Charles L. Perdue, Jr., Appellant, v. Sears, Roebuck and Company, Appellee, 694 F.2d 66 (4th Cir. 1982)

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US Court of Appeals for the Fourth Circuit - 694 F.2d 66 (4th Cir. 1982) Argued March 30, 1982. Decided Nov. 29, 1982

F. Guthrie Gordon, III, Charlottesville, Va. (Lowe, Gordon, Jacobs & Snook, Charlottesville, Va., on brief), for appellant.

James C. Shannon, Richmond, Va. (May, Miller & Parsons, Richmond, Va., Law Offices of John M. Kenney, Lake Success, N.Y., on brief), for appellee.

Before WIDENER and SPROUSE, Circuit Judges, and KISER, District Judge.* 

WIDENER, Circuit Judge:

Plaintiff, as administrator for the estate of his son, Kevin Barry Perdue, brought this diversity action in the district court alleging that the Sears tires on the Cherry vehicle at the time of the accident in question contributed to his decedent's death. The district court granted summary judgment for the defendant on the basis of a release given by the plaintiff to the defendant's alleged joint tortfeasor. Perdue v. Sears, Roebuck & Co., 523 F. Supp. 203 (W.D. Va. 1981). Plaintiff appealed, asserting that the district court misinterpreted the applicable Virginia statute. We affirm.

The facts in this case are not in dispute. Kevin Perdue was killed on December 3, 1979 while riding as a passenger in a vehicle driven by Terrence Cherry. A suit by plaintiff against Cherry, in the Circuit Court of Albemarle County, ended in a settlement. As a part of plaintiff's petition to the court to settle the case, which settlement was approved by the court June 25, 1980, plaintiff stated that "the defendant [Cherry] is to be forever released and discharged." Plaintiff subsequently instituted this action against Sears, alleging that the Sears tires on Cherry's car contributed to the accident.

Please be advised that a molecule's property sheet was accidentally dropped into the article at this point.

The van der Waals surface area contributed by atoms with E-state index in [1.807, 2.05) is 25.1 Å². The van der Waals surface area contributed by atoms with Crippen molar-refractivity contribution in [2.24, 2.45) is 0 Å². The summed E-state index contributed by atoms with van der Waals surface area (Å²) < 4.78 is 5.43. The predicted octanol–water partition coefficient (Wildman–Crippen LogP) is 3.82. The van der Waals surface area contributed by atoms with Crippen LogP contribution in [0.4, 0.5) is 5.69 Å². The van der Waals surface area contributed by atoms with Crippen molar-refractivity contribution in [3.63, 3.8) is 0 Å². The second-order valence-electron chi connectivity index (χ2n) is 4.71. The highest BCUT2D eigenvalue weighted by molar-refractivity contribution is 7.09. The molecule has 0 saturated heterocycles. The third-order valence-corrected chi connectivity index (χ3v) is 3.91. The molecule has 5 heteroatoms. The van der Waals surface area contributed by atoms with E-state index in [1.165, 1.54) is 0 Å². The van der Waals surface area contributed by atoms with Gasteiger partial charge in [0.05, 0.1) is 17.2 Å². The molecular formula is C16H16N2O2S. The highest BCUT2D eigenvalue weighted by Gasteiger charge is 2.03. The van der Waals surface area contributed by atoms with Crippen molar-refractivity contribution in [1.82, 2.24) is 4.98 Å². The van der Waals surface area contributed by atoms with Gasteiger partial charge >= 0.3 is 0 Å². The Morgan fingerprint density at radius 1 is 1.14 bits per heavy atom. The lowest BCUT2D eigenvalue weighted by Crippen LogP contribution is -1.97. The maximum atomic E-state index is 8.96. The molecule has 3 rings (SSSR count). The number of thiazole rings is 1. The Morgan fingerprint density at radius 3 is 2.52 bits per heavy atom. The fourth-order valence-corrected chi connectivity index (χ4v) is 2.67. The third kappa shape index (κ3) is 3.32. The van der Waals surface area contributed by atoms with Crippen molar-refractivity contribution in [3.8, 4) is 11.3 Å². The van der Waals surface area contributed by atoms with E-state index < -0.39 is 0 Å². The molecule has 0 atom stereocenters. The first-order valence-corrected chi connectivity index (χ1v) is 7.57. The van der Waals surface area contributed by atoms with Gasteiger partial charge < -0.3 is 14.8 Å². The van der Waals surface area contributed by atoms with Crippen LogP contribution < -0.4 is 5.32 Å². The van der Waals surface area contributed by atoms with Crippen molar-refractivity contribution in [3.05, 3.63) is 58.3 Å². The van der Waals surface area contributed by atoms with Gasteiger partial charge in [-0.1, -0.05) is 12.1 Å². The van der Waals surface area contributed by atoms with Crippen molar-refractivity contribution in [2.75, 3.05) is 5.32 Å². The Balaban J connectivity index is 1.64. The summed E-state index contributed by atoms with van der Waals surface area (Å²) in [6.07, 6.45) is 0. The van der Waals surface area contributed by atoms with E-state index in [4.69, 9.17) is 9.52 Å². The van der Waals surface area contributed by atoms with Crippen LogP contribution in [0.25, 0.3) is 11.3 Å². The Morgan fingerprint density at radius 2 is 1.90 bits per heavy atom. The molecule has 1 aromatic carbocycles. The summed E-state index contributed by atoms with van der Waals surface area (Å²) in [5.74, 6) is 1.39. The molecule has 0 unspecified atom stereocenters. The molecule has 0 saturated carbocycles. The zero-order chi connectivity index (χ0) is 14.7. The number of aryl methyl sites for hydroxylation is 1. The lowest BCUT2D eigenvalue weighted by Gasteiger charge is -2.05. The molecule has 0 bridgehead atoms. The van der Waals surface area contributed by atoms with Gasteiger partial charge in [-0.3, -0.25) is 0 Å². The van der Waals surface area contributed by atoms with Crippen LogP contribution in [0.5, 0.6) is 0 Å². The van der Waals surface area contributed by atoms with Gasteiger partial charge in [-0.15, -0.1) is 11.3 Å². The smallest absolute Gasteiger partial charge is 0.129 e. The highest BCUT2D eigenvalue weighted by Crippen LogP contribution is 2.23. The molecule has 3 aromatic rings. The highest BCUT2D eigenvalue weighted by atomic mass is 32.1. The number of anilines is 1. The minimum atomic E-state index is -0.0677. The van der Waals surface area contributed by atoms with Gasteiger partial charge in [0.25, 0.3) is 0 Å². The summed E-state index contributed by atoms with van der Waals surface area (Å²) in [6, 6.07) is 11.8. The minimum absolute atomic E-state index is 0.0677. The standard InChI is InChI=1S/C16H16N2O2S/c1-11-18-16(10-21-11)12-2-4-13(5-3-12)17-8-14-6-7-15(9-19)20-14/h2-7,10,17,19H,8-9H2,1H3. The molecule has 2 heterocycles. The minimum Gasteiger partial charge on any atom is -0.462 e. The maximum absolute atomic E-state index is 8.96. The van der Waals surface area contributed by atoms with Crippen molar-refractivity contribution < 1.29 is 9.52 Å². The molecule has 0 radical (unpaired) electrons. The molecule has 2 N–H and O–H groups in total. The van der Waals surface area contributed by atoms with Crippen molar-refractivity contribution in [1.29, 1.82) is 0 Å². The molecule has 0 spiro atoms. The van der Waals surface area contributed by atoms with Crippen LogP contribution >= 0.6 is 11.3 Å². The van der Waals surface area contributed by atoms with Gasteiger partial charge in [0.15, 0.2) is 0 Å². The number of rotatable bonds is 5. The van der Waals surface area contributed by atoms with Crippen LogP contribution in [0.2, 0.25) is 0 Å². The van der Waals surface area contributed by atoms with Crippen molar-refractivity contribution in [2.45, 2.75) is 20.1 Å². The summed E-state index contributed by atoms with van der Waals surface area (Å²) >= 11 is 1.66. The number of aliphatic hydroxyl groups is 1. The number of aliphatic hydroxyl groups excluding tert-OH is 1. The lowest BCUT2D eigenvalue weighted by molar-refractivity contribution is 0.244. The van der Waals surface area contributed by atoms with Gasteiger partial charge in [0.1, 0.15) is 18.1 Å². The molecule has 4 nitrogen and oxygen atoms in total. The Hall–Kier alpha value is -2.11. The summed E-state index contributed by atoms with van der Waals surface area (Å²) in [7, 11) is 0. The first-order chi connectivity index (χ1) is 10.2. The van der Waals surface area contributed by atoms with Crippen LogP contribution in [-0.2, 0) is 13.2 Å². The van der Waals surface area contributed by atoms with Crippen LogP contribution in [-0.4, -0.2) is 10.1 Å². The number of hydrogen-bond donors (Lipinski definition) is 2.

Defendant moved for summary judgment, arguing that the release of Cherry from further liability also released Sears under the Virginia common law doctrine that release of one joint tortfeasor releases all joint tortfeasors. The plaintiff countered that this doctrine was abrogated by a then applicable Virginia statute which provided, "When a covenant not to sue is given in good faith to one of two or more persons liable in tort for the same injury or the same wrongful death," this does not discharge other joint tortfeasors. Va.Code Sec. 8.01-35.1 (in effect July 1, 1979 through June 30, 1980). Plaintiff argued that the term covenant not to sue was generic and included discharges which were labeled as releases. The district court disagreed, noting that the statute was unambiguous as written. Furthermore, the Virginia General Assembly had amended the statute, effective July 1, 1980, to specifically cover "a release or a covenant not to sue" rather than merely "a covenant not to sue." The district court concluded that the statutory change was neither a clarification of the legislature's previous intent nor a needless addition of a synonym. Rather, the district court reasoned, the 1980 amendment represented an increase in the scope of the earlier statute.